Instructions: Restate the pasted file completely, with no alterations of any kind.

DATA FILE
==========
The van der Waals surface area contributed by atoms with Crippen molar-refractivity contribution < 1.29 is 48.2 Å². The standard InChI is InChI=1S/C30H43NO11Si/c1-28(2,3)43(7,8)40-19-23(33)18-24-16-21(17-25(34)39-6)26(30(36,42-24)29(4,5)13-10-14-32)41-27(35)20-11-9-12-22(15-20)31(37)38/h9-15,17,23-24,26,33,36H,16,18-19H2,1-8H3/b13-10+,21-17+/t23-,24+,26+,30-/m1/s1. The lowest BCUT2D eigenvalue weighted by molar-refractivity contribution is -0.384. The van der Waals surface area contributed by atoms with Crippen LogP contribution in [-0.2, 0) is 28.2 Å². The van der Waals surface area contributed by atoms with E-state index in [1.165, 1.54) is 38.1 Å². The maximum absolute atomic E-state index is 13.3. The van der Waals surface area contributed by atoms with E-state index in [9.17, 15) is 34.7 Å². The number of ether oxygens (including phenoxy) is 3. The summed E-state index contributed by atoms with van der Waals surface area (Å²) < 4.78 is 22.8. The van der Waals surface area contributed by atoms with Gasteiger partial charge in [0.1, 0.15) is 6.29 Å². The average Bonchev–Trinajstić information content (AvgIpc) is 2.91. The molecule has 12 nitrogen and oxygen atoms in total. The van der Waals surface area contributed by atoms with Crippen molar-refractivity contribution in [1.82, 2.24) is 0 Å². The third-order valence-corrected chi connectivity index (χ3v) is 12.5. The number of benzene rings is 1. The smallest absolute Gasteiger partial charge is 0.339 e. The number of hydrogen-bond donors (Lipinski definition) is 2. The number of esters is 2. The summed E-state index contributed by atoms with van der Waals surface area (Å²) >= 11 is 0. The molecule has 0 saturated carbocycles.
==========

The van der Waals surface area contributed by atoms with Crippen molar-refractivity contribution < 1.29 is 48.2 Å². The standard InChI is InChI=1S/C30H43NO11Si/c1-28(2,3)43(7,8)40-19-23(33)18-24-16-21(17-25(34)39-6)26(30(36,42-24)29(4,5)13-10-14-32)41-27(35)20-11-9-12-22(15-20)31(37)38/h9-15,17,23-24,26,33,36H,16,18-19H2,1-8H3/b13-10+,21-17+/t23-,24+,26+,30-/m1/s1. The lowest BCUT2D eigenvalue weighted by molar-refractivity contribution is -0.384. The van der Waals surface area contributed by atoms with Crippen LogP contribution in [-0.2, 0) is 28.2 Å². The van der Waals surface area contributed by atoms with E-state index in [1.165, 1.54) is 38.1 Å². The maximum absolute atomic E-state index is 13.3. The van der Waals surface area contributed by atoms with E-state index in [9.17, 15) is 34.7 Å². The number of ether oxygens (including phenoxy) is 3. The summed E-state index contributed by atoms with van der Waals surface area (Å²) < 4.78 is 22.8. The van der Waals surface area contributed by atoms with Gasteiger partial charge in [0.1, 0.15) is 6.29 Å². The average Bonchev–Trinajstić information content (AvgIpc) is 2.91. The molecule has 12 nitrogen and oxygen atoms in total. The van der Waals surface area contributed by atoms with Crippen molar-refractivity contribution in [1.82, 2.24) is 0 Å². The third-order valence-corrected chi connectivity index (χ3v) is 12.5. The number of benzene rings is 1. The smallest absolute Gasteiger partial charge is 0.339 e. The number of hydrogen-bond donors (Lipinski definition) is 2. The number of esters is 2. The summed E-state index contributed by atoms with van der Waals surface area (Å²) >= 11 is 0. The molecule has 0 saturated carbocycles.